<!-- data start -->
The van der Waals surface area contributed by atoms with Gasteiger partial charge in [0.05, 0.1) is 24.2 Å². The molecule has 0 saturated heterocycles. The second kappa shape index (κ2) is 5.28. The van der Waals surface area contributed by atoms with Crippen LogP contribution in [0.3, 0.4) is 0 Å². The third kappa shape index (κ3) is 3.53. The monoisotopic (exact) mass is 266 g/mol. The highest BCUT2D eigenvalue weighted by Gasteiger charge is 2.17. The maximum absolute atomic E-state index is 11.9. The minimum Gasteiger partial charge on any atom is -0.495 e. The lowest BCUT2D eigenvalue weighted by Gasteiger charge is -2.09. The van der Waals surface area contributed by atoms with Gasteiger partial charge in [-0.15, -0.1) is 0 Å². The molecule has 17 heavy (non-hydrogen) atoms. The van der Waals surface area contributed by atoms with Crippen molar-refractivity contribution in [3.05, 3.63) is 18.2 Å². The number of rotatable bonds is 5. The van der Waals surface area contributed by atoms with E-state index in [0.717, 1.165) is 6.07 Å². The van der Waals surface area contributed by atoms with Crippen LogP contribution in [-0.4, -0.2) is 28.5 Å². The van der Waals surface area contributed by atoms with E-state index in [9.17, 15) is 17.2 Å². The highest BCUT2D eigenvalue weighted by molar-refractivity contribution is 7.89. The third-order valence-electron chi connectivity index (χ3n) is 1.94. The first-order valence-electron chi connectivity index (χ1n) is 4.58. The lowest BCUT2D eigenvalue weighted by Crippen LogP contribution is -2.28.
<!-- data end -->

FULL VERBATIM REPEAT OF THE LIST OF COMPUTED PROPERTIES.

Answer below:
The van der Waals surface area contributed by atoms with Gasteiger partial charge in [0.05, 0.1) is 24.2 Å². The molecule has 0 saturated heterocycles. The second kappa shape index (κ2) is 5.28. The van der Waals surface area contributed by atoms with Crippen LogP contribution in [0.3, 0.4) is 0 Å². The third kappa shape index (κ3) is 3.53. The monoisotopic (exact) mass is 266 g/mol. The highest BCUT2D eigenvalue weighted by Gasteiger charge is 2.17. The maximum absolute atomic E-state index is 11.9. The minimum Gasteiger partial charge on any atom is -0.495 e. The lowest BCUT2D eigenvalue weighted by Gasteiger charge is -2.09. The van der Waals surface area contributed by atoms with Gasteiger partial charge in [-0.15, -0.1) is 0 Å². The molecule has 17 heavy (non-hydrogen) atoms. The van der Waals surface area contributed by atoms with Crippen molar-refractivity contribution in [3.05, 3.63) is 18.2 Å². The number of rotatable bonds is 5. The van der Waals surface area contributed by atoms with E-state index in [0.717, 1.165) is 6.07 Å². The van der Waals surface area contributed by atoms with Crippen LogP contribution in [-0.4, -0.2) is 28.5 Å². The van der Waals surface area contributed by atoms with E-state index in [9.17, 15) is 17.2 Å². The highest BCUT2D eigenvalue weighted by molar-refractivity contribution is 7.89. The third-order valence-electron chi connectivity index (χ3n) is 1.94. The first-order valence-electron chi connectivity index (χ1n) is 4.58. The lowest BCUT2D eigenvalue weighted by Crippen LogP contribution is -2.28.